It is Sunday night. I’m staying at a Hampton Inn. Traveling for work. I finished up supper about an hour ago at a steakhouse down the road. A couple double vodka tonics, a juicy steak, and savory steamed vegetables have me feeling good and full, and now that I am finally relaxed—I know, I’m just a simple man, set at ease by satisfying the basest needs—I am thoughtful and happy because I feel just a little like fighting. And fight is what keeps me believing that people can change, life is good, and that this—being here trying the keys—is what keeps blood red.

There are bigger fish to fry.  But the problem is people don’t spend enough time on the little things to correctly engage the larger things—the bigger picture. And so, when it comes to the things that supposedly matter more than others, they don’t know what the fuck they’re doing.

They cannot understand the beautiful effect profanity can have on deaf ears.

They cannot understand that love is not defined by a book or gender or conditions or color.

They cannot understand the holiness that comes from speaking to the dead.

All of these minor details—good and bad—subjective and objective—must be fully considered so that we practice our skills of understanding. Because when we truly begin to understand we learn that the advice we’ve been giving, the opinions we’ve been pushing, and the categorizing of the world we’ve been doing so religiously, is wrong and based only on the selfish comfort we crave. And that’s when we need to shut up and listen.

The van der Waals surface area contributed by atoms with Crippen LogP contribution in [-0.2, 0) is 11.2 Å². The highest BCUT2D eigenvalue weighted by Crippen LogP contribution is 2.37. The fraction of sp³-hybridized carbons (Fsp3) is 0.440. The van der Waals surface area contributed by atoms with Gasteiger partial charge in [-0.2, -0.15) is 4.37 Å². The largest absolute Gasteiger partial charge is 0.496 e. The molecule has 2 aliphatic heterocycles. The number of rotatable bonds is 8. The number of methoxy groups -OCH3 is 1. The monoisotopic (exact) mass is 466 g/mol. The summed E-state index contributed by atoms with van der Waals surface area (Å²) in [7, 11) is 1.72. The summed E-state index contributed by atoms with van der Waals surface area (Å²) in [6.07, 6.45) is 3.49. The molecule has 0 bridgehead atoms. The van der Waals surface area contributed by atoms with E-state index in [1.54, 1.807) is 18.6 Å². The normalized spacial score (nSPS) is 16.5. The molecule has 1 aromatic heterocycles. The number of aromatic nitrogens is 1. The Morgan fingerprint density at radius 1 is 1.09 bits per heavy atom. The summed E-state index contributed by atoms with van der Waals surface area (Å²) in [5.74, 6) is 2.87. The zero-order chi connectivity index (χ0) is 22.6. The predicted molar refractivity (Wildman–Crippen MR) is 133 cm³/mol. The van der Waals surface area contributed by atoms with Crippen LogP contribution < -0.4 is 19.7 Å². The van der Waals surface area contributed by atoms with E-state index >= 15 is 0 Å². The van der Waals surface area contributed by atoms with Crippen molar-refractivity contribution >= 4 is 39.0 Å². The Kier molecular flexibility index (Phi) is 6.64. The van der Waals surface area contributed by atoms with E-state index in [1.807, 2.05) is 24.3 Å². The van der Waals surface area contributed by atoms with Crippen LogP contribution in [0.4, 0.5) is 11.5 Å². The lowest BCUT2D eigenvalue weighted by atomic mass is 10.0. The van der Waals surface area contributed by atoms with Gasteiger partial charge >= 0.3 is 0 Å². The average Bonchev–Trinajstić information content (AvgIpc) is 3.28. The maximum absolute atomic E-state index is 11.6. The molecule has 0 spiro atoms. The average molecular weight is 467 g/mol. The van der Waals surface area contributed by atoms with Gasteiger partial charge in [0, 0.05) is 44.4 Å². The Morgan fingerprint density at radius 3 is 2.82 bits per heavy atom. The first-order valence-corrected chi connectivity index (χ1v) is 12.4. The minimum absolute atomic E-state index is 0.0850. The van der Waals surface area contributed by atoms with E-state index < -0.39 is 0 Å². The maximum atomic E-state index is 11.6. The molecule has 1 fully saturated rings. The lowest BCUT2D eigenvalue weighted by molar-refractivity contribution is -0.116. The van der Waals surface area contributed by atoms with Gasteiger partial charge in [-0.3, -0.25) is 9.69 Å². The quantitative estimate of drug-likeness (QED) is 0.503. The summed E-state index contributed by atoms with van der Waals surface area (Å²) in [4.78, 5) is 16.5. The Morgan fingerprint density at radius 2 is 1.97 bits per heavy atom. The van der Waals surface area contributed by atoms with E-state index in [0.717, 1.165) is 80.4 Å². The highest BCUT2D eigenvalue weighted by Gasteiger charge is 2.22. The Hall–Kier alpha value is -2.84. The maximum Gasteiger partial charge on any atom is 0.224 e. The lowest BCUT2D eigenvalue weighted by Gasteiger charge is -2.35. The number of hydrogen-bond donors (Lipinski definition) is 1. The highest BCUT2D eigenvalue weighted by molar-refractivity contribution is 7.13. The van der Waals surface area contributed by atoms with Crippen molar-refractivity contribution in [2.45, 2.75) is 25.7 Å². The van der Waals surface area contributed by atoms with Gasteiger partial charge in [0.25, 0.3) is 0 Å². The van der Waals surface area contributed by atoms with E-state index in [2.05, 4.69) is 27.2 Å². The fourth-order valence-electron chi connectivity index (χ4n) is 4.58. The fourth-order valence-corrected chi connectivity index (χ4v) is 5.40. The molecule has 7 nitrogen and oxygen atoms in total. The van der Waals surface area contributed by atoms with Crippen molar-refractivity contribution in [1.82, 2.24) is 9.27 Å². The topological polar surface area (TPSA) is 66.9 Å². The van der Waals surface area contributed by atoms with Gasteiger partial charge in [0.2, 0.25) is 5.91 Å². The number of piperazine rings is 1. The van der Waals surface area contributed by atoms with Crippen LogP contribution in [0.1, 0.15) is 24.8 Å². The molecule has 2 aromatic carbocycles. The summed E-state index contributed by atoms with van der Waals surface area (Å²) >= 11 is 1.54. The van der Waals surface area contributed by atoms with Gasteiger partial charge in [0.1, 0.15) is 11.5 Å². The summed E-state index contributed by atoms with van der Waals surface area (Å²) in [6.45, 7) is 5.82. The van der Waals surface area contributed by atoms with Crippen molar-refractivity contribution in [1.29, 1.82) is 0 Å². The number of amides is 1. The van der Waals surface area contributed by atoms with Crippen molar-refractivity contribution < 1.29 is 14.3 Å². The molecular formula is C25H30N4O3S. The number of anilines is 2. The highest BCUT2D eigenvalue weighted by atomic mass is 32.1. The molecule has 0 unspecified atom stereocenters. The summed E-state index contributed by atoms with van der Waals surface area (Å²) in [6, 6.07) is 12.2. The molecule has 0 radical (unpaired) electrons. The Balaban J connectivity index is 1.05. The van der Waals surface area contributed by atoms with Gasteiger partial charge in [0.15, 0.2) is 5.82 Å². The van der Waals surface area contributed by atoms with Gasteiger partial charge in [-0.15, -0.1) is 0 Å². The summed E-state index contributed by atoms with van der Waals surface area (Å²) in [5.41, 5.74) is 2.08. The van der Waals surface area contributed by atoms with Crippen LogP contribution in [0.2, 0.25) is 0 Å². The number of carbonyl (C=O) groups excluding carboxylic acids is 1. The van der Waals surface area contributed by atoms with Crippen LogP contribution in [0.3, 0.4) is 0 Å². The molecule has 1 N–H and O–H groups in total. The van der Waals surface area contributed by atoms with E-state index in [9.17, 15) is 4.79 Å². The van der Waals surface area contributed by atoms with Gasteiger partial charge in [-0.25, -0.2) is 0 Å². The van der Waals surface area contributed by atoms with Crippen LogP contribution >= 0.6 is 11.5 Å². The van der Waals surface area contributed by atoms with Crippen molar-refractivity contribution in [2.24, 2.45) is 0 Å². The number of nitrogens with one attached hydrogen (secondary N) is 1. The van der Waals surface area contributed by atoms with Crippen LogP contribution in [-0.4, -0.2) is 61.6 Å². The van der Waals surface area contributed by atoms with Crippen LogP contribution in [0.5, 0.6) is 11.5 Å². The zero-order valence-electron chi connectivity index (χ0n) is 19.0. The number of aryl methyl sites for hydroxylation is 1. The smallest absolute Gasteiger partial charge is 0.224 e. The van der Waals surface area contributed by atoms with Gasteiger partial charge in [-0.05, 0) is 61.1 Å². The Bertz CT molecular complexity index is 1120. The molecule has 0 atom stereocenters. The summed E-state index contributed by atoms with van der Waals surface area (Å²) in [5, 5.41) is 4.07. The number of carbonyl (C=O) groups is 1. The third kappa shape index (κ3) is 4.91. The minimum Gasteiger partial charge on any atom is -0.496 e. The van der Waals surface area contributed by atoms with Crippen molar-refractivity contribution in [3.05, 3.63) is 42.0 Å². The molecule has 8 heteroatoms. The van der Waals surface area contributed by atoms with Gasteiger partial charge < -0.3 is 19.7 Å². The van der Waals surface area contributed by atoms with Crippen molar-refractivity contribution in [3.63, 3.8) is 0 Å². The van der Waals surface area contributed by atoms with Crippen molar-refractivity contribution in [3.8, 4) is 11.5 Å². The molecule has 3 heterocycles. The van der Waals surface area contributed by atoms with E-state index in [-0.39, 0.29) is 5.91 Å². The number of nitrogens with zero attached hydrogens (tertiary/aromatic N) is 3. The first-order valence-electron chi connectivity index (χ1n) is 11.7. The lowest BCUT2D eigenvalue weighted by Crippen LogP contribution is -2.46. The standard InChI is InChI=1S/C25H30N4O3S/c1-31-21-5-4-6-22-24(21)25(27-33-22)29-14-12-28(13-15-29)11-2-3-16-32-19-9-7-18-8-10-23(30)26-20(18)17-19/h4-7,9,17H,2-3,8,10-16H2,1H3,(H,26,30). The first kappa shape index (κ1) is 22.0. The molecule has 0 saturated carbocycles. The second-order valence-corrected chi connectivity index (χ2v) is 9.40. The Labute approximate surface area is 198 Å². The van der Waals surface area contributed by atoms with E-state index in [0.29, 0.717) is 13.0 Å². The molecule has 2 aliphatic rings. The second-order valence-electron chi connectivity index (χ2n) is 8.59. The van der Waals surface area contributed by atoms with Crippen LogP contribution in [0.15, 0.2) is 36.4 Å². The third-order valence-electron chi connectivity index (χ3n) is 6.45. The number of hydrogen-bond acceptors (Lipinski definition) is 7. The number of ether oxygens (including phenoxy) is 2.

But people want to be coddled. Guided politely and respectfully into their own answers. They don’t want exploration or to be shown things that jar their carefully constructed belief system. They want to experience validation. To know that they’re right. And feel good about the neglectful life they’re living.

Sometimes, in order to win you must give up everything you’ve been taught about the game. You need to go back—way, way back—to the place that is warm and weightless. The one you came from and the one you will return to, again and again and again, until you’re ready to admit you’re not free. That everything you’ve been doing has been the work of someone else.

Once you are able to do this—to begin picking apart the life you have been living, the choices you’ve been making, you will begin to see that all of us are of the same energy. That life is more than subscribing to lessons, making ends meet, and aligning yourself with pre-existing beliefs.

And then you can get out the pan. Sever the big eyes and gills from the body, slit the belly, pull out the guts and get the fish ready to fry.


~ K.J.




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